If you are considering taking a sales training program, how do you decide the best one for you?
There are several kinds of sales training;
A. Training based on specific psychological process. Neuro Linguistic Programming, hypnosis, types of customer personalities, tonality, body language, memory tricks, negotiation. This isn’t so much sales training, as thinking processes as applied to selling. The book Influence by Robert Cialdini comes to mind. A very good book on how different aspects of persuasion work, but not really a training course on how to use it in your daily selling. Still, one of the top 5 books I recommend to salespeople.
B. Training from someone that only works in the industry that you are in. This is great for basic training, but even the best salespeople, if they only learn what is currently in their own industry, will eventually just be repeating what everyone else in the industry is doing. For example, my greatest gains in personal selling came after I studied what was done in several different industries, including direct marketing and advertising methods. Then these methods were translated to fit what I was selling. It create huge increases in my sales volume, doing things that nobody else in my core industry was doing.
C. Training from a non-salesperson….management consultant, a speaker who does sales training, a company that offers many courses, motivational speakers and coaches offering sales training. I have read a few books by consultants that include very informative studies on what customers like, and how thy buy. But the types of teachers generally read several books on selling, and repeat what they read. Much of this is recycled old sales material. Techniques that aren’t real. Scripts that don’t sound like what anyone would really say, techniques that sound great but have never worked in practice. So many of these people have…as sales experience, the Summer they spent selling vegetables at their parent’s farm, or a paper route they had as a kid. They write a course on selling (or even just a book) because there are so many salespeople out there, it seems like a good way to expand their market.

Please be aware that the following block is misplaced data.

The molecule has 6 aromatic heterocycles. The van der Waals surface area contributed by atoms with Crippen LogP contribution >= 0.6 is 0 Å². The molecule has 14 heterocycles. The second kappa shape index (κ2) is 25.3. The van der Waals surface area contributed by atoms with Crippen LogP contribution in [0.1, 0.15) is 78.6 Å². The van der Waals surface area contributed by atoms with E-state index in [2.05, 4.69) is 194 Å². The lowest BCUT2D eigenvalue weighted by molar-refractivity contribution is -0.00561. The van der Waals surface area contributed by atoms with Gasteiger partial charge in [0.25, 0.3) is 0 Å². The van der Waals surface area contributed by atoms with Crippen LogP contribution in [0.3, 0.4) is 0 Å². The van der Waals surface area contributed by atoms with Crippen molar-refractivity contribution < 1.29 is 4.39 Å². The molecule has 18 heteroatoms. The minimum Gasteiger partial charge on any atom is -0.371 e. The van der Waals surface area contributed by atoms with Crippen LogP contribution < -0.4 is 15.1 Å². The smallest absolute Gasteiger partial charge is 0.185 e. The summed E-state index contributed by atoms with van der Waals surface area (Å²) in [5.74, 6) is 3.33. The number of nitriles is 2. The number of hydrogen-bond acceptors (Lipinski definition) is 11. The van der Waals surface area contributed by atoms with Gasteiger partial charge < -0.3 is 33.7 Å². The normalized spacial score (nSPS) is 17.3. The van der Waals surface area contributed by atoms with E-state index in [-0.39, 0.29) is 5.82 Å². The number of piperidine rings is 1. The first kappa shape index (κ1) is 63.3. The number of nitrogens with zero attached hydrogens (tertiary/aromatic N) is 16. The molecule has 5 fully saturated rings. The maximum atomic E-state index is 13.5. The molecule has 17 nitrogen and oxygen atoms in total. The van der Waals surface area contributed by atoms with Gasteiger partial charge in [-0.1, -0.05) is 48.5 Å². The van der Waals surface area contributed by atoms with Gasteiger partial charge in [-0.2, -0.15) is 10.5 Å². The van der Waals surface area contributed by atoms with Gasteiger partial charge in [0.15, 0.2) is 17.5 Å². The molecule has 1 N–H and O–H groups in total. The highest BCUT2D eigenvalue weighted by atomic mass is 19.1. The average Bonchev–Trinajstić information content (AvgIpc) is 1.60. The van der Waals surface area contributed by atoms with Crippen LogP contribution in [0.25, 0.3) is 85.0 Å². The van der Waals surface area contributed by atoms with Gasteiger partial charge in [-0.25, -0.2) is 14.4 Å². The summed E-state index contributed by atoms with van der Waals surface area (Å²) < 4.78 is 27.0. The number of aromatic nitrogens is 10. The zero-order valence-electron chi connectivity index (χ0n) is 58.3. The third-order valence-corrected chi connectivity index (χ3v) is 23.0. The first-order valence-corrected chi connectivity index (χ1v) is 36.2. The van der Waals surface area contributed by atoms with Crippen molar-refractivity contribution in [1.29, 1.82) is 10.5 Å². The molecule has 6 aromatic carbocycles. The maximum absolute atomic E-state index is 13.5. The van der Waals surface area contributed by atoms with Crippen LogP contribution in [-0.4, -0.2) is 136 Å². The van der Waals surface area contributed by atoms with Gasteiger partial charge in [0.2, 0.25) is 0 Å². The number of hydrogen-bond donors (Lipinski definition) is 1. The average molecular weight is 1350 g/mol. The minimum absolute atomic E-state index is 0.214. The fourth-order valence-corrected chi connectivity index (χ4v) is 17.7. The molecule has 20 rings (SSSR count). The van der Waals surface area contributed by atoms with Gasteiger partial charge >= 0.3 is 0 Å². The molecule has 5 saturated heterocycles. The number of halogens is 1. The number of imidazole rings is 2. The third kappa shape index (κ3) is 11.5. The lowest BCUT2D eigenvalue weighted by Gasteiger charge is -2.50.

D. Sales training that only teaches one step in selling…. Closing, cold calling, time management, attitude, goal setting, establishing rapport, referrals, or selling against competition. I have seen several intensive trainings in just one aspect of selling, from an expert in that one field…usually about one specific way to prospect for new business. Some of this training is quite good. I have noticed that the best training of this kind comes from salespeople who have actually used this exact method themselves for many years. They have worked out all the bugs. The problem with a comprehensive training program on, let’s say referral prospecting, is that the trainer has to now create an entire sales sequence that depends entirely on getting referrals, and getting them the way the trainer instructs. And most trainers that train on one aspect of selling, leave you to stitch their approach with the other types of training, and it ends up not being free flowing, as it should be.
The exception to this is cold calling for an appointment. You can learn how to make appointments over the phone from an accomplished sales trainer, and then every other aspect of your selling system can be separate. So, if you currently make cold calls, and just want to sharpen your skills in this one area, there are several good courses by accomplished salespeople to chose from.
E. Sales training taught by an experienced salesperson with decades of actual practice…making money by selling in a real industry. Of course, this is self serving…but in my experience, this is the way to go. There are several things to look for however;
- Make sure the training can apply to what you sell. For example, a phenomenal course in selling life insurance may not transfer well to selling heavy machinery.
- Makes sure the sales trainer, if they are not specifically in your business, has experience with multiple industries….preferably actual sales experience in multiple industries.
- Is the training just in principles and theories, or can you immediately use some of what you learn?
- Does the training continue after the initial training? Can you ask questions of the trainer after you go through the training?
- Will you have access to the other salespeople the trainer has worked with to gather insights from several different experts, when you ask a question?
- Will the sales training build on the company training you have already received?
This article is the first in a short series on Sales training. Sales training isn’t generally cheap, and involves plenty of time and effort on your part. One way to make sure you are successful quickly is to not waste time on training by people who have never sold anything, or on training on only one specific psychological process or theory.